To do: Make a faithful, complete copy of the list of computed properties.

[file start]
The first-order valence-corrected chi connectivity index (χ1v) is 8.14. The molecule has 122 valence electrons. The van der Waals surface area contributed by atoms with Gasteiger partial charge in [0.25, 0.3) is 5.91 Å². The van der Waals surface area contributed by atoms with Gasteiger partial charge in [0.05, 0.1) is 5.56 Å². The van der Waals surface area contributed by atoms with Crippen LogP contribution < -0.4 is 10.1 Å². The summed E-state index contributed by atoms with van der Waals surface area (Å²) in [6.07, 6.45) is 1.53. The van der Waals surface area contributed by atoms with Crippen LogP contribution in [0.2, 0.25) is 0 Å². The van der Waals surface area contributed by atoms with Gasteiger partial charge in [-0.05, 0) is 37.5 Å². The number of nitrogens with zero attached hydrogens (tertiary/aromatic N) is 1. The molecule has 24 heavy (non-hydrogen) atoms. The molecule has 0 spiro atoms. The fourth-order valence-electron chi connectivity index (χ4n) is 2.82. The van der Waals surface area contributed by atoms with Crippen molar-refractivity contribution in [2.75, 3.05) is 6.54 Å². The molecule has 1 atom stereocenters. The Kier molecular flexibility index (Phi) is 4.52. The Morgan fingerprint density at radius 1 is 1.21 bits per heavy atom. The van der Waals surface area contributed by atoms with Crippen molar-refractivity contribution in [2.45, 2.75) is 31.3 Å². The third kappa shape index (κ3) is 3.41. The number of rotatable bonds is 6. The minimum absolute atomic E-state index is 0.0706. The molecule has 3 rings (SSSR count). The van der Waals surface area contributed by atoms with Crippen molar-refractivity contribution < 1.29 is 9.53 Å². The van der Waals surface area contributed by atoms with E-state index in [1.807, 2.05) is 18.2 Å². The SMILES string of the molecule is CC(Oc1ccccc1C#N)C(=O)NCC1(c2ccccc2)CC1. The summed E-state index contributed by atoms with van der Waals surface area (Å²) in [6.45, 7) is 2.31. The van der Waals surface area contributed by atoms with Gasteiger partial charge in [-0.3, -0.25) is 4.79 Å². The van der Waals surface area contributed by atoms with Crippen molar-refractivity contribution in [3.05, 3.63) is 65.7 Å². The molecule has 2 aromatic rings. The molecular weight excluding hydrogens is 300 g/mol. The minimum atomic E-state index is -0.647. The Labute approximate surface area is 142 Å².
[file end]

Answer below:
The first-order valence-corrected chi connectivity index (χ1v) is 8.14. The molecule has 122 valence electrons. The van der Waals surface area contributed by atoms with Gasteiger partial charge in [0.25, 0.3) is 5.91 Å². The van der Waals surface area contributed by atoms with Gasteiger partial charge in [0.05, 0.1) is 5.56 Å². The van der Waals surface area contributed by atoms with Crippen LogP contribution < -0.4 is 10.1 Å². The summed E-state index contributed by atoms with van der Waals surface area (Å²) in [6.07, 6.45) is 1.53. The van der Waals surface area contributed by atoms with Crippen LogP contribution in [0.2, 0.25) is 0 Å². The van der Waals surface area contributed by atoms with Gasteiger partial charge in [-0.05, 0) is 37.5 Å². The number of nitrogens with zero attached hydrogens (tertiary/aromatic N) is 1. The molecule has 24 heavy (non-hydrogen) atoms. The molecule has 0 spiro atoms. The fourth-order valence-electron chi connectivity index (χ4n) is 2.82. The van der Waals surface area contributed by atoms with Crippen molar-refractivity contribution in [2.75, 3.05) is 6.54 Å². The molecule has 1 atom stereocenters. The Kier molecular flexibility index (Phi) is 4.52. The Morgan fingerprint density at radius 1 is 1.21 bits per heavy atom. The van der Waals surface area contributed by atoms with Crippen molar-refractivity contribution in [2.45, 2.75) is 31.3 Å². The third kappa shape index (κ3) is 3.41. The number of rotatable bonds is 6. The minimum absolute atomic E-state index is 0.0706. The molecule has 3 rings (SSSR count). The van der Waals surface area contributed by atoms with Crippen molar-refractivity contribution < 1.29 is 9.53 Å². The van der Waals surface area contributed by atoms with E-state index in [1.807, 2.05) is 18.2 Å². The SMILES string of the molecule is CC(Oc1ccccc1C#N)C(=O)NCC1(c2ccccc2)CC1. The summed E-state index contributed by atoms with van der Waals surface area (Å²) in [6.45, 7) is 2.31. The van der Waals surface area contributed by atoms with Gasteiger partial charge in [-0.3, -0.25) is 4.79 Å². The van der Waals surface area contributed by atoms with Crippen molar-refractivity contribution in [3.05, 3.63) is 65.7 Å². The molecule has 2 aromatic rings. The molecular weight excluding hydrogens is 300 g/mol. The minimum atomic E-state index is -0.647. The Labute approximate surface area is 142 Å².